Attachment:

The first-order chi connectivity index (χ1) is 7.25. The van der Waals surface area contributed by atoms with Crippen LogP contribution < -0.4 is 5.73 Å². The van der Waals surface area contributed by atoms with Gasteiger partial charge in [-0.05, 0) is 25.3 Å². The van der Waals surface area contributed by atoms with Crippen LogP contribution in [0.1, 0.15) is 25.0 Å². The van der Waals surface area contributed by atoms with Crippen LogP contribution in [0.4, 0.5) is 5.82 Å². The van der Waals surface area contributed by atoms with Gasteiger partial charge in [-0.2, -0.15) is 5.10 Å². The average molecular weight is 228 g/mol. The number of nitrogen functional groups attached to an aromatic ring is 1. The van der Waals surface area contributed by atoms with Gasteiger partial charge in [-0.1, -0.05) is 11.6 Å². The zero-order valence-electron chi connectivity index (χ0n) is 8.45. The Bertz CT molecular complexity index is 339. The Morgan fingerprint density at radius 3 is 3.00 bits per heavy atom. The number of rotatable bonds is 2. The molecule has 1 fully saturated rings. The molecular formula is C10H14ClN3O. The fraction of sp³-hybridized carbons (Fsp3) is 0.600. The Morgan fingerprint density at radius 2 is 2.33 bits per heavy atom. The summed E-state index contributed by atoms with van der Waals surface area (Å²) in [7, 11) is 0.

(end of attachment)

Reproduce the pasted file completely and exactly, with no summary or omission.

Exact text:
The first-order chi connectivity index (χ1) is 7.25. The van der Waals surface area contributed by atoms with Crippen LogP contribution < -0.4 is 5.73 Å². The van der Waals surface area contributed by atoms with Gasteiger partial charge in [-0.05, 0) is 25.3 Å². The van der Waals surface area contributed by atoms with Crippen LogP contribution in [0.1, 0.15) is 25.0 Å². The van der Waals surface area contributed by atoms with Crippen LogP contribution in [0.4, 0.5) is 5.82 Å². The van der Waals surface area contributed by atoms with Gasteiger partial charge in [-0.2, -0.15) is 5.10 Å². The average molecular weight is 228 g/mol. The number of nitrogen functional groups attached to an aromatic ring is 1. The van der Waals surface area contributed by atoms with Gasteiger partial charge in [-0.1, -0.05) is 11.6 Å². The zero-order valence-electron chi connectivity index (χ0n) is 8.45. The Bertz CT molecular complexity index is 339. The Morgan fingerprint density at radius 3 is 3.00 bits per heavy atom. The number of rotatable bonds is 2. The molecule has 1 fully saturated rings. The molecular formula is C10H14ClN3O. The fraction of sp³-hybridized carbons (Fsp3) is 0.600. The Morgan fingerprint density at radius 2 is 2.33 bits per heavy atom. The summed E-state index contributed by atoms with van der Waals surface area (Å²) in [7, 11) is 0.